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The GW Hatchet

AN INDEPENDENT STUDENT NEWSPAPER SERVING THE GW COMMUNITY SINCE 1904

The GW Hatchet

Serving the GW Community since 1904

The GW Hatchet

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Wine bar on 2200 Penn opens doors
By Ella Mitchell, Contributing News Editor • June 14, 2024

Trump’s acquittal is a sin against democracy

In the dejecting materialization of a foreordained outcome, the U.S. Senate voted to acquit former President Donald Trump for his role in inciting the Jan. 6 U.S. Capitol riot.

It was never likely that the ex-president’s second impeachment would go differently than his first. Political reality remains the same – Trump retains adoring support among his base, and Republican senators are well aware of what happened to their former colleagues who provoked that base’s ire.

Still, if there were ever a moment for members of the Senate to string together a spine, now would have been the time. At Trump’s urging, an armed mob stormed the Capitol to try and stop the certification of a free and fair American election. Chanting things like “hang Mike Pence,” the rioters invaded the chambers of the U.S. House of Representatives and the Senate. They had guns, flex cuffs and tactical gear – had Congress not been evacuated, a massacre could have ensued.

But even that narrow brush with death, and the preponderance of evidence that Trump incited that mob, could not spur 43 members of the Senate GOP to act. Mealy-mouthed arguments that Trump’s status as a former president left him immune to conviction abounded – even after being roundly dismantled by the legal evidence presented. Some Republican senators even hobnobbed with Trump’s defense lawyers during breaks in the trial, shedding any visage of being impartial jurors in this process.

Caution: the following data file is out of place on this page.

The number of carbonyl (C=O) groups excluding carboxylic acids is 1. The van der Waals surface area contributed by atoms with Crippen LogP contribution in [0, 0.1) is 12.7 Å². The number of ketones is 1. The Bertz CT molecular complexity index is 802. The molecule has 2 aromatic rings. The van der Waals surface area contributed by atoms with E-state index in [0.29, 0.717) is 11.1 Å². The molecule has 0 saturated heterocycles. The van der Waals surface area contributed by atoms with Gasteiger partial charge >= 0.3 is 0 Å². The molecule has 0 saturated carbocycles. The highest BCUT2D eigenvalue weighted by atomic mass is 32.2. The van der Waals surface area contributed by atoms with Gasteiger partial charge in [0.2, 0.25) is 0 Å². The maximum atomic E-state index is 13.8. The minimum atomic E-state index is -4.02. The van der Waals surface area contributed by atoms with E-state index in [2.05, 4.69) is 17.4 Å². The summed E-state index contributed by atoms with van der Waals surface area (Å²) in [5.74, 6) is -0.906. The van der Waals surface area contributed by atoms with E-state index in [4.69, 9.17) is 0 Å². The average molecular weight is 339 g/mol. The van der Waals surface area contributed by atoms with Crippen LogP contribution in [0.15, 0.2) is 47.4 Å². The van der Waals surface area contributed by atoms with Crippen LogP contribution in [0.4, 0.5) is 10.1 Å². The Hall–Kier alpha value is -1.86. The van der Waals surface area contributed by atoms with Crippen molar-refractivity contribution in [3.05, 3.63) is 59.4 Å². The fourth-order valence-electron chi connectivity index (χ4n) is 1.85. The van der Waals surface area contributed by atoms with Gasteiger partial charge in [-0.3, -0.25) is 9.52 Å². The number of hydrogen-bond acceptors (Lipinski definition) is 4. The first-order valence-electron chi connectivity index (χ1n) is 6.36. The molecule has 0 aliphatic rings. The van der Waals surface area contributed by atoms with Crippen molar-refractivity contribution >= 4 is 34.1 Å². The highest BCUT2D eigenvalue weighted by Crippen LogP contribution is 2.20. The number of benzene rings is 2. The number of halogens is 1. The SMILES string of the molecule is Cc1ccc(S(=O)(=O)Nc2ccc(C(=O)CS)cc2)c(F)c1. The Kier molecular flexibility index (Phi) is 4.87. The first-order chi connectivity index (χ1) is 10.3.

Conviction would have been more than just a symbolic repudiation of Trump. Conviction would have allowed the Senate to bar him from federal office in the future. The fact that someone who undermined the peaceful transfer of power, incited a riot against the legislature and peddled unhinged conspiracy theories about the election could come so close to winning is appalling and points to underlying problems in our democracy. These problems won’t be solved just by barring Trump from ever holding office again. But that’s a good and necessary place to start, and it was the Senate’s obligation to make it happen. Forty-three Republican senators defied that obligation and voted against democracy and the rule of law.

Seven Senate Republicans did vote to acquit, and they deserve credit for that decision. But seven members of a 50-member conference is a gallingly low percentage of people who shirked political convenience to do the right thing.

Again, we should not be surprised that the politically realistic outcome emerged from our political reality. It would be naive to expect politicians to behave like they’re in an episode of “The West Wing.” Anyone who thinks elected officials will always come around and do the right thing in the end should disabuse themselves of that notion. But it’s deeply distressing that that’s the case and it’s to the detriment of our democracy and our future.

Andrew Sugrue, a junior majoring in political communication and political science, is the contributing opinions editor.

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